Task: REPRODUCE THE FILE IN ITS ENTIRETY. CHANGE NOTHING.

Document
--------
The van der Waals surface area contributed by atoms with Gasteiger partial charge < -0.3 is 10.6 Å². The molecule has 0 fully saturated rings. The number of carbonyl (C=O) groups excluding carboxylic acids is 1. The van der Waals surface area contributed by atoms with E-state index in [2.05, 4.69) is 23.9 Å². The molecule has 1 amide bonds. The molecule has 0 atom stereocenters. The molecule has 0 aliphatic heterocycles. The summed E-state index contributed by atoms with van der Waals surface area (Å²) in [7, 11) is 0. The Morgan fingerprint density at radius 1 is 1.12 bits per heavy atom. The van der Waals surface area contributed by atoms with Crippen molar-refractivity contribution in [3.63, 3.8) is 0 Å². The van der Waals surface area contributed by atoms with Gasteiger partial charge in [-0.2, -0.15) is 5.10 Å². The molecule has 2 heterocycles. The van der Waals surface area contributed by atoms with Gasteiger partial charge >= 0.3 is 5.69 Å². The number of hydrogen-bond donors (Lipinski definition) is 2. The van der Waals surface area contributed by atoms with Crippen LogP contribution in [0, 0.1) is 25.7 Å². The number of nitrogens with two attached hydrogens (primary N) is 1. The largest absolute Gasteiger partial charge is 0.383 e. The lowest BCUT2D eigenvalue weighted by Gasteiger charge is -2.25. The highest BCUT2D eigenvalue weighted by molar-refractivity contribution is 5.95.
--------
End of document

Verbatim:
The van der Waals surface area contributed by atoms with Gasteiger partial charge < -0.3 is 10.6 Å². The molecule has 0 fully saturated rings. The number of carbonyl (C=O) groups excluding carboxylic acids is 1. The van der Waals surface area contributed by atoms with E-state index in [2.05, 4.69) is 23.9 Å². The molecule has 1 amide bonds. The molecule has 0 atom stereocenters. The molecule has 0 aliphatic heterocycles. The summed E-state index contributed by atoms with van der Waals surface area (Å²) in [7, 11) is 0. The Morgan fingerprint density at radius 1 is 1.12 bits per heavy atom. The van der Waals surface area contributed by atoms with Crippen molar-refractivity contribution in [3.63, 3.8) is 0 Å². The van der Waals surface area contributed by atoms with Gasteiger partial charge in [-0.2, -0.15) is 5.10 Å². The molecule has 2 heterocycles. The van der Waals surface area contributed by atoms with Gasteiger partial charge >= 0.3 is 5.69 Å². The number of hydrogen-bond donors (Lipinski definition) is 2. The van der Waals surface area contributed by atoms with Crippen LogP contribution in [0, 0.1) is 25.7 Å². The number of nitrogens with two attached hydrogens (primary N) is 1. The largest absolute Gasteiger partial charge is 0.383 e. The lowest BCUT2D eigenvalue weighted by Gasteiger charge is -2.25. The highest BCUT2D eigenvalue weighted by molar-refractivity contribution is 5.95.